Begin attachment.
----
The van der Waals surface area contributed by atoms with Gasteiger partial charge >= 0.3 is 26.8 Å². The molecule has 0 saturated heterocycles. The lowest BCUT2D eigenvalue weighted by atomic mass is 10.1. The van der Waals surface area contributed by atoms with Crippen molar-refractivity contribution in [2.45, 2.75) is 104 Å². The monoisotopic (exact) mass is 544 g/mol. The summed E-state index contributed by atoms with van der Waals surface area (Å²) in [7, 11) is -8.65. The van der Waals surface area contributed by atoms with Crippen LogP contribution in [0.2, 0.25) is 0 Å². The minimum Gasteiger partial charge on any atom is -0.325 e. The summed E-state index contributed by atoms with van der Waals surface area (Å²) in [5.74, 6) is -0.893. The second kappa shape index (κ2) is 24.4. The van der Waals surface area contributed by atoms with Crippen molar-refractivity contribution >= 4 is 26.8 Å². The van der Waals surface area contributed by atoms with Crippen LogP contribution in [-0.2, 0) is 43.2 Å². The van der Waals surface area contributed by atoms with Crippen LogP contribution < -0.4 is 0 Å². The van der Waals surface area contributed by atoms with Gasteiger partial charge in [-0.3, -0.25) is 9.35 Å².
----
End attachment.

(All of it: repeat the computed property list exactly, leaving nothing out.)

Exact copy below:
The van der Waals surface area contributed by atoms with Gasteiger partial charge >= 0.3 is 26.8 Å². The molecule has 0 saturated heterocycles. The lowest BCUT2D eigenvalue weighted by atomic mass is 10.1. The van der Waals surface area contributed by atoms with Crippen molar-refractivity contribution in [2.45, 2.75) is 104 Å². The monoisotopic (exact) mass is 544 g/mol. The summed E-state index contributed by atoms with van der Waals surface area (Å²) in [7, 11) is -8.65. The van der Waals surface area contributed by atoms with Crippen LogP contribution in [0.2, 0.25) is 0 Å². The minimum Gasteiger partial charge on any atom is -0.325 e. The summed E-state index contributed by atoms with van der Waals surface area (Å²) in [5.74, 6) is -0.893. The second kappa shape index (κ2) is 24.4. The van der Waals surface area contributed by atoms with Crippen molar-refractivity contribution >= 4 is 26.8 Å². The van der Waals surface area contributed by atoms with Crippen LogP contribution in [-0.2, 0) is 43.2 Å². The van der Waals surface area contributed by atoms with Crippen LogP contribution < -0.4 is 0 Å². The van der Waals surface area contributed by atoms with Gasteiger partial charge in [-0.3, -0.25) is 9.35 Å².